There's still nickel in the nickel.
The 2006 five-cent coin is the same weight and metal alloy as when it was first made in 1866 (except when its nickel was replaced during World War II). Although its design has changed (Shield, Liberty Head, Indian Head/Buffalo, and Jefferson types), the nickel is the circulating coin whose weight and composition have stayed the same for the longest time.
One design used to be anonymous.
When it first came out in 1938, the Jefferson nickel was the only circulating coin that did not carry the initials of the artist. That was changed in 1966, when Felix Schlag's initials were added.
A medal was the model for a nickel.
The Peace Medal design on the back of the first nickel of 2004 is based on the back of the Peace Medal made for President Jefferson in 1801 by John Reich.
The President got the first Jefferson nickel.
The coin, issued on November 6, 1938, was presented to President Franklin D. Roosevelt.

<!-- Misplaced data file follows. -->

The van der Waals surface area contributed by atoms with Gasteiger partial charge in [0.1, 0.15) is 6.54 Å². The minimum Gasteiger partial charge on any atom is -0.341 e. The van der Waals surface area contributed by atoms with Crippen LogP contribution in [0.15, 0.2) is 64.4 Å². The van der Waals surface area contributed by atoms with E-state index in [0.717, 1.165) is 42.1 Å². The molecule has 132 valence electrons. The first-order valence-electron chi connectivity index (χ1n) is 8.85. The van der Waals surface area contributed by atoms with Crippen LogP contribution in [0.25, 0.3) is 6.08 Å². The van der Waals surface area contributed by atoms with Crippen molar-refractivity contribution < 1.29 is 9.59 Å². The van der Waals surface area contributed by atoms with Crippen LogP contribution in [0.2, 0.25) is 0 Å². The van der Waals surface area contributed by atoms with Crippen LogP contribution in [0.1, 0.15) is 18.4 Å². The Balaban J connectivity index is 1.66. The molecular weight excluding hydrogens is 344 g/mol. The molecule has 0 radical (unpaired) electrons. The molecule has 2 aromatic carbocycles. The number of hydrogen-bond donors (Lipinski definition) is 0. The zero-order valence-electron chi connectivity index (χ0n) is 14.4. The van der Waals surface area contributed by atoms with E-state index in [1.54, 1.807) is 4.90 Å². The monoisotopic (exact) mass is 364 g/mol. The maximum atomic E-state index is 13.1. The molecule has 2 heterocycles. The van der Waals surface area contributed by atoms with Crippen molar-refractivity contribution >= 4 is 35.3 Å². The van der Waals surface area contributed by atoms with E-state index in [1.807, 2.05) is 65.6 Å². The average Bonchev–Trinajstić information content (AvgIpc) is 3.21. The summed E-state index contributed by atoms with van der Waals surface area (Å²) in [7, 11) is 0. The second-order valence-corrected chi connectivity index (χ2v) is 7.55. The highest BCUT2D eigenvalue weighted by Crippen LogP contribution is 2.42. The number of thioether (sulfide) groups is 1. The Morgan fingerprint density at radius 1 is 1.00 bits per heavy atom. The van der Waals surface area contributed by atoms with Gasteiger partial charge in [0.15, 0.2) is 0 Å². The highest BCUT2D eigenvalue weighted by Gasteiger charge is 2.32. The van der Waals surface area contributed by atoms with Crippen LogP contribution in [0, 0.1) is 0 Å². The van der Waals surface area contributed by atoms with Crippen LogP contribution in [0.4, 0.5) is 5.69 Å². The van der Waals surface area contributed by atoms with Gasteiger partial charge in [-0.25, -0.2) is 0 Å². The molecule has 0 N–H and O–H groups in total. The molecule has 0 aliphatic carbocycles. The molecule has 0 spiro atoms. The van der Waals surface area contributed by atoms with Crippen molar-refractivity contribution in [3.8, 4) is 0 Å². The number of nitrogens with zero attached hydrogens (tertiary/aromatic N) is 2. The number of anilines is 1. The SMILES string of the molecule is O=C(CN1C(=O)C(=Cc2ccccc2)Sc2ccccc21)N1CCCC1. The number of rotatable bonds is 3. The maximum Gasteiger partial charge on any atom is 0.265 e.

The nickel's image was a likely likeness.
The portrait on nickels made before 2004 was based on a marble bust by the French sculptor Jean-Antoine Houdon. The sculpture was completed in 1789, while Jefferson was still alive, and is said to look just like him.
The nickel's name is unique.
It's the only U.S. coin that is called by its metal content—even though the metal alloy in a nickel is only 25 percent nickel. The rest is copper.
An American explorer designed his own boat.
Captain Meriwether Lewis drew up the plans for the keelboat shown on the Keelboat nickel. The 55-foot keelboat was built in Pittsburgh, Pennsylvania. It could be sailed, rowed, poled like a raft, or towed from the riverbank.
One artist went from car design to coin design.
Of 390 artists who entered the contest to design a new nickel, the winner was Felix Schlag in 1938. Schlag was an auto stylist for General Motors.
The quarters are all lined up.
For 10 years starting in 1999, the United States Mint 50 State Quarters Program released a quarter design for each of the 50 states. Which state first? The states were honored in age order—oldest first—according to when they ratified the Constitution or joined the Union.
"Nickel" is a rascal.
The word "nickel" dates back to the 1750s in Sweden and Germany. One meaning of the German word "nickel" is "rascal," so "kupfernickel" could be translated "false copper." Miners invented this name because nickel ore looks like copper, a more valuable metal. Sometimes the miners thought they had found copper, but they were fooled by that rascally nickel.